Sports Podiatry

A musculoskeletal (MSK) or sports Podiatrist focuses on how the lower limb functions in both day to day activities and in sport.   MSK podiatry is not just for sports men or women and is appropriate for all levels of activity and age.  A sports podiatrist will most often be consulted when pain occurs anywhere from the Hip to the foot, since hip pain and discomfort can sometimes be related to problems anywhere below it, including the foot.

An MSK Podiatric consultation involves a detailed case history and assessment of the lower limb, hips and pelvis, most often including a detailed video gait analysis whereupon you will be filmed whilst walking and running on a treadmill.  In addition to this we also offer dynamic pressure mat analysis, which enables a more precise understanding of the mechanics of your feet. The outcome of the assessment may result in the prescription of specialised insoles called orthotics although this is by no means the only outcome.  In many cases ongoing foot,ankle, knee or hip pain and dysfunction may be tackled by a program of strengthening and stretching the muscles of the leg.

Below are a number of FAQ’s relating to sports podiatry.

What do I need to bring with me to my consultation?

Since we will be gaining an understanding of how your feet and the lower limb works you will be required to wear shorts whilst we assess you.  It is also advisable to bring a variety of footwear with you, including the shoes that you do your sport(s) in, a casual shoe and a work shoe.  Normally you will be emailed the paperwork required for our consultation prior to your appointment.

I have been told that I over pronate. Do I need orthotics?

No. To begin with the term ‘over pronation’ is not correct and does not exist, when people normally refer to the term ‘over pronation’ they mean their feet roll in from a joint in the foot called the sub-talar joint.  One of the issues is that we do not know the ‘normal’ range of motion of the sub-talar joint , so how  can it be ‘over-pronating’?  With regards to orthoses (insoles) and pronation, there is no evidence to say that pronation causing injuries.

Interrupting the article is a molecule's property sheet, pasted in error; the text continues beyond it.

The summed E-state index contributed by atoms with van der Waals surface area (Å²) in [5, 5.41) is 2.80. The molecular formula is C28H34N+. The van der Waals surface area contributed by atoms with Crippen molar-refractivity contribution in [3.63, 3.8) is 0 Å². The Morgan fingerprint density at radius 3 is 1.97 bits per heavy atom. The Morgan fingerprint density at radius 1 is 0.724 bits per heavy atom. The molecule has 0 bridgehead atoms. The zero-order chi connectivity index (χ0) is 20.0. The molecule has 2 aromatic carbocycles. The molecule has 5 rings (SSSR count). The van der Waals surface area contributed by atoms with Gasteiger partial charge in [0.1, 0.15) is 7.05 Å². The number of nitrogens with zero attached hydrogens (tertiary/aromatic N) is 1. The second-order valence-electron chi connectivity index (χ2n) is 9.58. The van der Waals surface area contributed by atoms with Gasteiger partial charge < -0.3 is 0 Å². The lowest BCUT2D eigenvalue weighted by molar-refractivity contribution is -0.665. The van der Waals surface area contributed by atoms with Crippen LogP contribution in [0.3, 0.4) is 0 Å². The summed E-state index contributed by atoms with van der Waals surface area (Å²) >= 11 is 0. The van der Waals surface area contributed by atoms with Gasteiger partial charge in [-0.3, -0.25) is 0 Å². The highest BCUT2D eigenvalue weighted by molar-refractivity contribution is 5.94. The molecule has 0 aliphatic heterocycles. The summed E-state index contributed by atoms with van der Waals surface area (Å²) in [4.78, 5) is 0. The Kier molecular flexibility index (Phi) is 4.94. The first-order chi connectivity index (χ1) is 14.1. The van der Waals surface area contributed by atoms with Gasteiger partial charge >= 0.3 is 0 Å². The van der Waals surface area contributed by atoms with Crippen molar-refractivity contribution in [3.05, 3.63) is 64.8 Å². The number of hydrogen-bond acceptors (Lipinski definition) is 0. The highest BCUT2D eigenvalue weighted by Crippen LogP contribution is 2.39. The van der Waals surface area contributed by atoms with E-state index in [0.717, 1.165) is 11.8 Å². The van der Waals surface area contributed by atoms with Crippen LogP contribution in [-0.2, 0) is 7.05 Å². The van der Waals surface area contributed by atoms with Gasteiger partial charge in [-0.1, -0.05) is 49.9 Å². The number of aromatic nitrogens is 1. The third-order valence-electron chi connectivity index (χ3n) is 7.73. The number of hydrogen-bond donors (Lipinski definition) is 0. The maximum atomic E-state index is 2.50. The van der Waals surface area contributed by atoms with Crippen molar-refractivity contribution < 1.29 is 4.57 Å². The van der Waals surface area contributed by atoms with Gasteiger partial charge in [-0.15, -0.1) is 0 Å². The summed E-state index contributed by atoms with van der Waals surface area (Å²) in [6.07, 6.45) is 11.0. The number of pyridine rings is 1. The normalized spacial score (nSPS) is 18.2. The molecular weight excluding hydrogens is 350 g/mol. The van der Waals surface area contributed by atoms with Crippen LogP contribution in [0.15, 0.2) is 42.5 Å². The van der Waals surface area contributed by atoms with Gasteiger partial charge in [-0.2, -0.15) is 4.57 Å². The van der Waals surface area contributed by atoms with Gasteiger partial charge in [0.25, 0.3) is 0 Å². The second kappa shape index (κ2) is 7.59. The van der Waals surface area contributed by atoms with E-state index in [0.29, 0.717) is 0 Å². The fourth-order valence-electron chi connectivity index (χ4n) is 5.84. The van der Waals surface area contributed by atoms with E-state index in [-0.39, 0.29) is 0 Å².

Once I wear orthotics will I need them forever?

There is no right or wrong answer to this question, it is important to remember orthoses are used for many different reasons. They can we used as part of a rehabilitation programme then once the programme has been completed they can be removed. They can be used just for certain sports, remember orthoses you have for walking will not always work for your sports, as the lower limb has different forces exposed to it and the lower limb is functioning in a different way so you are asking the orthoses to do different things. To try and put it into perspective if you wear glasses , you have different glasses for reading and driving as what you are asking the eyes to do if different. The foot and lower limb is exactly the same.

Will orthotics work in any shoes including high heels?

Some orthoses can fit into shoes with up to a 3 inch heel; however the orthoses will work best in a sensible shoe, remember orthoses only work as well as the shoes they are in.

I have pain in my heel why do I need to stretch my calf muscles?

The calf muscles (Gastrocnemius and Soleus) turn in to the Achilles tendon which goes into the plantar fascia, so technically it is all one structure, so stretching the calf muscles will have an effect on the plantar fascia.  A condition called Plantar Fasciitis is a common cause of heel pain.

When is a good time to buy trainers to run a marathon in?

It is extremely important to break your new trainers in slowly before doing any long distance runs. Never buy new trainers just a couple of weeks before your marathon or any distance running event. There is no set time when to buy new trainers , however it is probably sensible to buy your new trainers at least 6 weeks before the event to allow yourself to break them in gradually with your training.

Insoles really help me. What can I do in the Summer?

We are able to offer fully bespoke sandals and flip flops, so your orthoses prescription is pre-built into a sandal customised for you. Also more and more companies now offer sandals with a removable foot bed to help with the use of orthoses.